The rise of the Prediction Company, a business in Santa Fe, N. M., determined to turn the unruly new sciences of "chaos theory" and complexity studies into a forecasting tool, is the first predictable event in years.
We consistently lust after certainty, lavishing our fortunes on pollsters, forecasters, prophets. Now comes a new posse of brilliant scientists pledging to shame Nostradamus by exploiting the very non-linear computer theories that have lately proved the universe doesn't follow law or routine. In every wind pattern, drop of water and genetic chain we now detect wondrous, often random intricacy. "Chaos," not "order," is the moral theme of the new science. But we don't want to hear this. We don't want to face the perpetual surprises awaiting us in nature, art, science, politics, sex and the financial markets. We want the Prediction Company.
Why do we cling to the chimera of the knowable future? Think of what has happened in this year alone: An American doctor clones a woman's embryo, making it possible to duplicate a child, even years later. Genetic science is honing itself to the point where cancer can be "screened out" of all future babies. The supposedly dead-in-the-water NAFTA bill rolls through Congress. Wildly successful Japan Inc. elects an anti-corporate reformer. Anti-communist Poland votes former communists back into power. The anti-urban Republicans elect the mayor of New York and, for all practical purposes, the mayor of Los Angeles. Two misogynist Islamic nations elect female leaders. A woman cuts off her husband's penis and is lionized. The courts allow a young boy to refuse to see his parents and a lesbian to gain custody of her lover's child. Go back one year: Remember how George Bush was invincible? Go back five years: Remember how Big Brother in Russia and Eastern Europe was invincible?
There can be only one reason why we pretend we knew these unexpected events were coming: The pretense makes us feel good--in control. But the real truth is in fact far better. Only when we give up on expertise, on precision, on the "lessons" of history or Henry Kissinger or Paul Kennedy, will we be truly happy, if not ecstatic. Only when we ready ourselves for the rich contradictions inherent in our own nature--and in a universe dotted with improbable black holes where time is reversed--will we stand on solid, shifting ground. When we reject the "probable" future. When we place in our faith only in what appears improbable.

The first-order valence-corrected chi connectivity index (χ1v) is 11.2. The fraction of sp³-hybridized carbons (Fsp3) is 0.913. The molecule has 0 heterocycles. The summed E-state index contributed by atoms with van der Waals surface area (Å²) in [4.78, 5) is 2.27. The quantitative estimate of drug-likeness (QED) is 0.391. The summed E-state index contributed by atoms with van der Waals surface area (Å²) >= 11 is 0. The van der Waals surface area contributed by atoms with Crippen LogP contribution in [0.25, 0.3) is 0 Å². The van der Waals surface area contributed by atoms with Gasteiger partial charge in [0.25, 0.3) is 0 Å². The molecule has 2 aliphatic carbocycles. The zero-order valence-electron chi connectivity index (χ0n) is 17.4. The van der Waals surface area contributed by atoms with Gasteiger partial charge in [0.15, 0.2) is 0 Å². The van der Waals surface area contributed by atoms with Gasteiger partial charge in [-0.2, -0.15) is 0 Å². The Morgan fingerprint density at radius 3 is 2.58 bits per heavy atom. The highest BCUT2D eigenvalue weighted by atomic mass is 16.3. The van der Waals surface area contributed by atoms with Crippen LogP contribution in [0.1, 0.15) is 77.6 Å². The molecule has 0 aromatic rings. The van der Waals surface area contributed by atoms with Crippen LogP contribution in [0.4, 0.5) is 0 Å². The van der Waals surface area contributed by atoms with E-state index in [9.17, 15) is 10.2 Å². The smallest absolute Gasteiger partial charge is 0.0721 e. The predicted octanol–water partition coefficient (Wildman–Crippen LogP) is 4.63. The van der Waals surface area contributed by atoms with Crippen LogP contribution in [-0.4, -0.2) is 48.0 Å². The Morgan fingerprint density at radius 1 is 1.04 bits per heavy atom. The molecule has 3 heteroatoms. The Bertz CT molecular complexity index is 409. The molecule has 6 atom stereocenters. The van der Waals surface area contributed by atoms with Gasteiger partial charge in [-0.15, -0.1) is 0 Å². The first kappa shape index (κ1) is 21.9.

Common sense ironically supports this conclusion. Once we know that we don't know it all--that is, accept the limitations inherent in our brain--we can accept the likelihood that the impossible idea is possible. Galileo's assumption that the Earth moved around the sun seemed mad to the Pope, yet proved true. Stephen Hawking's notion that the black holes reverse gravity seems equally improbable, and is surely, therefore, true.
We can't expect our brains to order chaos, even internally. Neurologists and philosophers now increasingly accept the thesis that pandemonium reigns in our gray cells, which are drenched each day with information flowing in from uncountable senses, sources, mediums. "Rationality" simply oversimplifies what we see, know and feel.
We are wrong to fear the world's glorious unpredictability. Pascal made the case against the pretense of prediction long ago. "Not to be mad," he argued, "would amount to another form of madness." Let us embrace our most precious madmen--our Galileos, our Jeffersons (it is mad to believe all men are created equal), our Hawkings--and reject prediction, if not the ingenious Company. Take reverent delight in the most absurd reversals we can imagine, some near at hand--time travel, say, a form of immortality, virtual love. The universe speaks to us through mad election results and chaotic wind patterns. "I am magical," he/she is saying. "Get ready for anything."